Marc Weidenbaum's Reviews > Point Omega

Point Omega by Don DeLillo
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May 18, 10

Read in May, 2010

Read this through quickly when it first came out -- thank you, Amazon pre-order -- and then again this past month, as I was fiddling with a short essay about an earlier book, Cosmopolis.

Point Omega can be read as the fourth book in a series of which Cosmopolis was the second: the four slender novellas that have followed DeLillo's sizable Underworld.

When I reread Point Omega, I did so slowly, though not quite at the pace suggested by the book, which opens and, in as near as one could get to a "spoiler" in a DeLillo novel, closes with a detailed consideration of Douglas Gordon's art work 24 Hour Psycho. In 24 Hour Psycho, the Hitchock film is slowed so that it takes 24 hours to watch in its entirety. Every moment, every eye opening, every sliver of light crawling across the floor, happens at a speed that is virtually nill.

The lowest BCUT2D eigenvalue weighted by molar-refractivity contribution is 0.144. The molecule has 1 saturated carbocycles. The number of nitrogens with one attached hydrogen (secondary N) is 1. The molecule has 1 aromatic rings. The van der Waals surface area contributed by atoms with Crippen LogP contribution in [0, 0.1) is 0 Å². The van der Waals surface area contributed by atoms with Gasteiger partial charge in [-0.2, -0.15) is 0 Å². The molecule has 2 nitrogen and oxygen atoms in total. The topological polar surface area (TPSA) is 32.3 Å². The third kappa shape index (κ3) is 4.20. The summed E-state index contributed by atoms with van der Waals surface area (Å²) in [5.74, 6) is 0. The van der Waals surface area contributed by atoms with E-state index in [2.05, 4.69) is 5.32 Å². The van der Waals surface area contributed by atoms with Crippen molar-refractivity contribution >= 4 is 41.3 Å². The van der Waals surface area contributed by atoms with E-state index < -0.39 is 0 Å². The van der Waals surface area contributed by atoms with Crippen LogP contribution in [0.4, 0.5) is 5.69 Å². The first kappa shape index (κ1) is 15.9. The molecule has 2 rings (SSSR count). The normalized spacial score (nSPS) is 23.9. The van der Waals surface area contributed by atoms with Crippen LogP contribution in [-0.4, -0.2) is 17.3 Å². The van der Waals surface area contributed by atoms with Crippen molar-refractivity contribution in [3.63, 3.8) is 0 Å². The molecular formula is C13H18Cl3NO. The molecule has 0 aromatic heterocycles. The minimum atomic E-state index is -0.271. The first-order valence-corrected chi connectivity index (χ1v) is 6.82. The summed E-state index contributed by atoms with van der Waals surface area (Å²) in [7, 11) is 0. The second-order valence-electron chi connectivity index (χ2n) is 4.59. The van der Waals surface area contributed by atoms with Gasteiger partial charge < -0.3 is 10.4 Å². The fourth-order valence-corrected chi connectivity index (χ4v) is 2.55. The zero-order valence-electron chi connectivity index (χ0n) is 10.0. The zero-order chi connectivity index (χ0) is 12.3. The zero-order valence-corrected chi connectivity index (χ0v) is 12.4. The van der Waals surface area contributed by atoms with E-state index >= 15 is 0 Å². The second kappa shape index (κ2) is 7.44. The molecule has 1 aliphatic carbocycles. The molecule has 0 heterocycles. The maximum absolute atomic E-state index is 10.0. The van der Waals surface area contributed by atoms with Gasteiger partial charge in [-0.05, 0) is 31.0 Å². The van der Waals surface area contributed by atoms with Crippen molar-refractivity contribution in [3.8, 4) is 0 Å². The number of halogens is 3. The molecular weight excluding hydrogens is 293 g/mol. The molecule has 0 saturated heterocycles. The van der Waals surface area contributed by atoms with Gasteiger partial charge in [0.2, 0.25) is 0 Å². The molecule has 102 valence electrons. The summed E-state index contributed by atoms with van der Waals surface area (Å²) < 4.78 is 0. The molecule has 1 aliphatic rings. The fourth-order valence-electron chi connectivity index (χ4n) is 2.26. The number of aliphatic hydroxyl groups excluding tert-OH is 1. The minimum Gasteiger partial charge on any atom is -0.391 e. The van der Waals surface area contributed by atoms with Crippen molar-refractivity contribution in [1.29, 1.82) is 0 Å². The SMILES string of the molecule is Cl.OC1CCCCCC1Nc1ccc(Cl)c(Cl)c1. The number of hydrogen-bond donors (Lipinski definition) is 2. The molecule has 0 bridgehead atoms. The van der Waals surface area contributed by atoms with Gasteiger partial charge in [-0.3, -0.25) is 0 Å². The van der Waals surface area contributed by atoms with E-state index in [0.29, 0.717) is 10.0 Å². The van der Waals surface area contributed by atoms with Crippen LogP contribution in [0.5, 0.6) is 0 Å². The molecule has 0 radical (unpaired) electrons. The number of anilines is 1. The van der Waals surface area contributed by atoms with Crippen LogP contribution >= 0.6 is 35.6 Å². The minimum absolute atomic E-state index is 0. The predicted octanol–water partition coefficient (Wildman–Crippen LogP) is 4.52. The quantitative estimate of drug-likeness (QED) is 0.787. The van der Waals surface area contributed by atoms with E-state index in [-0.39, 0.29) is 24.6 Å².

The book tells two stories, three if you include those opening and closing sections. At first, it's the tale of a man who visits a reclusive thinker who'd played a strategic role in the second Iraq War, in the hopes of making a film of the man speaking. Then the thinker's daughter shows up, and when she suddenly disappears, the book becomes a consideration of her absence -- like a thriller shorn of any thrills, just the emptiness and fear, and the deeper emptiness that subsumes them when the girl and her disappearance become memories.

This isn't DeLillo at his best, though it is the first of the four novellas to end better than it begins (not including the framing 24 Hour Psycho sections).
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